Wrapping my mind around the Socratic Method

Posted on 09.24.2013


I’ve always struggled with using (and participating in) the Socratic Method.  It’s alluring because it relies on inquiry and discussion where the people participating must use question and answer to get at ideas and critically examine thoughts.  These are really great skills and tools in any environment.  Inquiry, critical thinking, discussion.  All area aspects to a robust and constructive Project Based Environment.  Trying to figure out when to use this method in a PBL (Project Based Learning) environment is harder for me because of how I’ve come to understand some of the other aspects to it.  Specifically, what it’s purpose classically has been, why it’s been used and how it is usually implemented.

The Socratic Method of question and answer is a negative form of eliminating ideas.  It’s basically question and answer to shoot holes in a hypothesis with the hopes that a better answer or idea will emerge through the questions and answers.  In the best sense, it could be a process of refining an idea.  However, I mostly remember it in philosophy classes as someone asking questions trying to trip someone up.  The purpose, is to reduce and refine an idea or theory – to narrow the scope of someone’s beliefs and thoughts.

In a PBL environment you have to wonder: when should the socratic method be employed if you consider that it uses inquiry, critical thinking and discussion to narrow the scope of someone’s beliefs or thoughts?  At one point in the scaffolding of doing a project, of delivering curriculum should the socratic method be used?

I always wondered at why people resorted to this type of questioning and answer – it always felt like the interlocutor or philosopher would stumble upon some “know it all” and continue to pose questions until the two reached a completely different conclusion.  The message is clear: the “know it all” really hadn’t thought it through their idea all the way and they have to be taken down a few notches.  When it’s over the interlocutor is thanked for showing the true nature of the “know it all’s idea”.

I wonder what this means for students in a PBL environment, especially if we want students to gain confidence in experimenting with an idea in an authentic way.  Sophists, who came before Socrates saw it as a party trick or a job to impress and persuade an audience.  This doesn’t feel much different.  This feels like ‘one-up man-ship’; something that is done in law school to the first year students to ‘put them in their place’.  I wonder how we can use the Socratic Method so that it helps all students build their self esteem and encourages them to take risks in a PBL environment.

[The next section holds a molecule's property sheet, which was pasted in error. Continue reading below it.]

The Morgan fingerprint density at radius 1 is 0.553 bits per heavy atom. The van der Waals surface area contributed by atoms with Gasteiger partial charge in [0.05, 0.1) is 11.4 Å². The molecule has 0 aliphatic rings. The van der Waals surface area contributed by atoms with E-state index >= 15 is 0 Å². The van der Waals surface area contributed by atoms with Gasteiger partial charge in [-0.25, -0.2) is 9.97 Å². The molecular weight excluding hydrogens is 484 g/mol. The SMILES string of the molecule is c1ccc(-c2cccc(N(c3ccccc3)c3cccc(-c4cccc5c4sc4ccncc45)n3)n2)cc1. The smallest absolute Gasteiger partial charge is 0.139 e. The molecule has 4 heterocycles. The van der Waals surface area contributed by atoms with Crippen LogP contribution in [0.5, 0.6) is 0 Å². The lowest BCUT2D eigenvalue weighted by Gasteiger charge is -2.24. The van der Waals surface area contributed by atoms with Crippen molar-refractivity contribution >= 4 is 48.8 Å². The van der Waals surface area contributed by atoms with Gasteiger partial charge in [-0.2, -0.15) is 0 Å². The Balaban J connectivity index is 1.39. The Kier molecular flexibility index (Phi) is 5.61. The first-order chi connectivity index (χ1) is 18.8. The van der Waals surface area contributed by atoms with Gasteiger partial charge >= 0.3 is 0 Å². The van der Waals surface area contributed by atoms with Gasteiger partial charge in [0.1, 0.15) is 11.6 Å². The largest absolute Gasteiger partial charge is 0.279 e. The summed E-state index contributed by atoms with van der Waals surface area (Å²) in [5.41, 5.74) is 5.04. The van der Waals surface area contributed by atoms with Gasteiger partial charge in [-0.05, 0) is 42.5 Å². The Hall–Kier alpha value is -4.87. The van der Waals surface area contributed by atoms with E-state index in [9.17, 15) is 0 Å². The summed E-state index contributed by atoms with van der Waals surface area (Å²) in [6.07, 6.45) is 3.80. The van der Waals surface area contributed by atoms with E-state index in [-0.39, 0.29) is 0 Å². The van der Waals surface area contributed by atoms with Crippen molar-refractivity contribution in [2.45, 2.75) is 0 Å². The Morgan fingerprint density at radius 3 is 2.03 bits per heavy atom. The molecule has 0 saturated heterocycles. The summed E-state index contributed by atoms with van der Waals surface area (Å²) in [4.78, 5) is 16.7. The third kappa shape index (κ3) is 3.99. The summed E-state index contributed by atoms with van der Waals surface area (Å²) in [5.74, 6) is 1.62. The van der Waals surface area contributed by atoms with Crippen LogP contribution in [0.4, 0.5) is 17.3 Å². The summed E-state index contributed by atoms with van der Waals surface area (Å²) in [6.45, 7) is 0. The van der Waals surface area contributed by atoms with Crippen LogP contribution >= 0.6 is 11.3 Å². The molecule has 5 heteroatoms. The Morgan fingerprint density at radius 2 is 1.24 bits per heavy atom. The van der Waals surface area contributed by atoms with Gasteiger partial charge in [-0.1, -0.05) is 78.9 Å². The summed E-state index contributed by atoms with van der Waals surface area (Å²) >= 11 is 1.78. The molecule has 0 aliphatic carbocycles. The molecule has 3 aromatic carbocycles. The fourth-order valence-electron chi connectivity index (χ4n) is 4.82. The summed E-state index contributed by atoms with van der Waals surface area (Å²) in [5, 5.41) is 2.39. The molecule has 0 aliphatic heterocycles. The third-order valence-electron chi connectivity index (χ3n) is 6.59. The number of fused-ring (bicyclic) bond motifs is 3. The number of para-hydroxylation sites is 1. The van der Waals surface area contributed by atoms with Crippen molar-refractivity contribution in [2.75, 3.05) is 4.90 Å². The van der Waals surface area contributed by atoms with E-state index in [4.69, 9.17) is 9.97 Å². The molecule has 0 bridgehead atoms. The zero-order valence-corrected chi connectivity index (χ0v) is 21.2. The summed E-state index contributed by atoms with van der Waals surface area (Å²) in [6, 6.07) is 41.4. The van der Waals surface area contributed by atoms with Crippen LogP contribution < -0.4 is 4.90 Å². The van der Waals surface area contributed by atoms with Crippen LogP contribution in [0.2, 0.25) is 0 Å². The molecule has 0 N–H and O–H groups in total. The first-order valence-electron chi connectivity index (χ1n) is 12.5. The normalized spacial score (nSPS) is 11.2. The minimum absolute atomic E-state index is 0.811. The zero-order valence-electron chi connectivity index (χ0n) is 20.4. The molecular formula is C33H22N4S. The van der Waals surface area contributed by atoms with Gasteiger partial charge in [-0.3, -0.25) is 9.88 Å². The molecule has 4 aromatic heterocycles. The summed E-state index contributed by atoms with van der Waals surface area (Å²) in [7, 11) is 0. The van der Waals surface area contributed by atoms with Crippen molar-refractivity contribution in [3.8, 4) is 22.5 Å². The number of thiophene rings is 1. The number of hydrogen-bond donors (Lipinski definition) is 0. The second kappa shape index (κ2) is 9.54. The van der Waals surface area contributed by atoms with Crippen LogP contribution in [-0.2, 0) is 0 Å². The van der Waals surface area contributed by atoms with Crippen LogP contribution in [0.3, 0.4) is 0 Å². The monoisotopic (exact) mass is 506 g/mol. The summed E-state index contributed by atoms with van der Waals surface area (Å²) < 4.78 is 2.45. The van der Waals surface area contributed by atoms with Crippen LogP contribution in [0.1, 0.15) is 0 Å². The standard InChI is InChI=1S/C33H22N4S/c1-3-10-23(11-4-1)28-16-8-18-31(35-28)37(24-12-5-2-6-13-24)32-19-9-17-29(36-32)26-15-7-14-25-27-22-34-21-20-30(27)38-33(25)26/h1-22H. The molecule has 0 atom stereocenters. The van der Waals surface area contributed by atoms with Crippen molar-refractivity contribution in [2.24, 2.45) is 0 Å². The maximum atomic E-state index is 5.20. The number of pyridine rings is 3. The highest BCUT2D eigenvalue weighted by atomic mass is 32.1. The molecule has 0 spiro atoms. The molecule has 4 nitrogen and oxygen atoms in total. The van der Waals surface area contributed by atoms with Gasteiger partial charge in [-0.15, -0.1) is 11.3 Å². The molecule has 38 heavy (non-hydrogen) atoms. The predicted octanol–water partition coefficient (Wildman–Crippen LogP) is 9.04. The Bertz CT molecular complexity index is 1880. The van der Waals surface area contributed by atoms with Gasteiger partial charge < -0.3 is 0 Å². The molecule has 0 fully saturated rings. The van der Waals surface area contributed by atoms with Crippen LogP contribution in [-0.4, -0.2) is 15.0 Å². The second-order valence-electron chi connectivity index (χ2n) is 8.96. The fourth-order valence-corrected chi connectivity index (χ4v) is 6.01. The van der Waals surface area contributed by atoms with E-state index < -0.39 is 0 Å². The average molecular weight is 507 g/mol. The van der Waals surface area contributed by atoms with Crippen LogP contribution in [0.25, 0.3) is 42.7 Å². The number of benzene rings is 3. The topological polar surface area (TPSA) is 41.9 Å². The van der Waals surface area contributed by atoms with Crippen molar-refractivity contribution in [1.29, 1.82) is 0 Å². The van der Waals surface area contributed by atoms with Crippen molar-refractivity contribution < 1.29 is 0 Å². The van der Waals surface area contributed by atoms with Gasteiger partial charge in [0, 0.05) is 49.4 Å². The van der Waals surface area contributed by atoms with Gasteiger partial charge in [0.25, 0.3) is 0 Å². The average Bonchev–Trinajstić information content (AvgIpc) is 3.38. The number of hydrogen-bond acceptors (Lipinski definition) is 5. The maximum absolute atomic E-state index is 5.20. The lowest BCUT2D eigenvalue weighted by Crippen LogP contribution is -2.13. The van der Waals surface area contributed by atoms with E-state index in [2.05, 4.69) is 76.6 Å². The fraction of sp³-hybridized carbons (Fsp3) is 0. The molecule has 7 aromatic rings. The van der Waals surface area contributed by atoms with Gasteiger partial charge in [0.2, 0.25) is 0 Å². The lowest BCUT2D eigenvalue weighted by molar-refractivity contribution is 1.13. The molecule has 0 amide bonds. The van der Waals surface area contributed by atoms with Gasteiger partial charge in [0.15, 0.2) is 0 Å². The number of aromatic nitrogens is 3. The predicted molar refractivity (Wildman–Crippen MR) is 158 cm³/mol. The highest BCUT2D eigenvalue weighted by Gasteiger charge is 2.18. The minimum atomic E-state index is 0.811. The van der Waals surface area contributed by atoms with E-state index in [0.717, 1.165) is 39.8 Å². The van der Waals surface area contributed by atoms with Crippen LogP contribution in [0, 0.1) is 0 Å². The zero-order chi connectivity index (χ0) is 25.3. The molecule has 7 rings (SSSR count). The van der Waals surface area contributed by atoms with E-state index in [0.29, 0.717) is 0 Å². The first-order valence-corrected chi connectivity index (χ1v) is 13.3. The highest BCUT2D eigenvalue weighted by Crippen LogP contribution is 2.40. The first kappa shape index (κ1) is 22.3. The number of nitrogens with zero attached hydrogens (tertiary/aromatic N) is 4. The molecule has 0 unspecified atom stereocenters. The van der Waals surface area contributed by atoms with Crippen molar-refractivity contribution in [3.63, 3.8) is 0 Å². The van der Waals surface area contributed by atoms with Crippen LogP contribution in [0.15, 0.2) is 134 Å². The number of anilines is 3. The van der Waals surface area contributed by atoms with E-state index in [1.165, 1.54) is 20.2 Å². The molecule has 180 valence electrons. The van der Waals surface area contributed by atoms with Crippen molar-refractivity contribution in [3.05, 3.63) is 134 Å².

On the face of it, the Socratic Method should be collaborative: It is exciting to see two people engage in a process of cross-examining, of refuting, of testing and scrutinizing the details of an idea.  I wonder how this is done with students to promote them to work together to refine and hone an idea instead of one person trying to find weaknesses to the idea and the two people ending up in opposition to each other.  I wonder how to scaffold the class period so it’s not one person showing off what they can do with questions or how one person can come with an answer to any question.  I wonder how this can be done productively.

I’ve never enjoyed participating in Socratic Seminars because I always feel like someone has to lose; and maybe that’s life.  But it shouldn’t have to be.  I hate using them because it always feels like it’s a show or someone is being grilled or put on trial for their ideas.  Honestly, I always end up having to take too big a role in it.  That’s probably my fault and I really want to get better at running a Socratic Seminar.

Breaking down a project is key for students so it’s important to think about when it’s appropriate to use a Socratic Seminar or this Method of Inquiry, Critical Thinking and Discussion.  To me, it doesn’t quite feel right to use it in the beginning of a project when thinking about a problem or issue.  Nor while students are conducting research and gaining more knowledge about the topic that interests them.  I don’t want to stifle their creativity as they think about the product they want to produce either.  It’s during their refining and peer editing process that this makes the most sense to me.  It never occurred to me that much of the scaffolding needed to teach students how to peer edit is already embedded in the Socratic Method.

I’m still not completely sold on the Socratic Method and these Socratic Seminars; I look forward to hearing more ideas about them and also to observing teachers implementing them in their classrooms for the future.  Ultimately, they require students to practice some pretty good skills; the rub is in how/when these methods of inquiry, collaboration and discussion are used.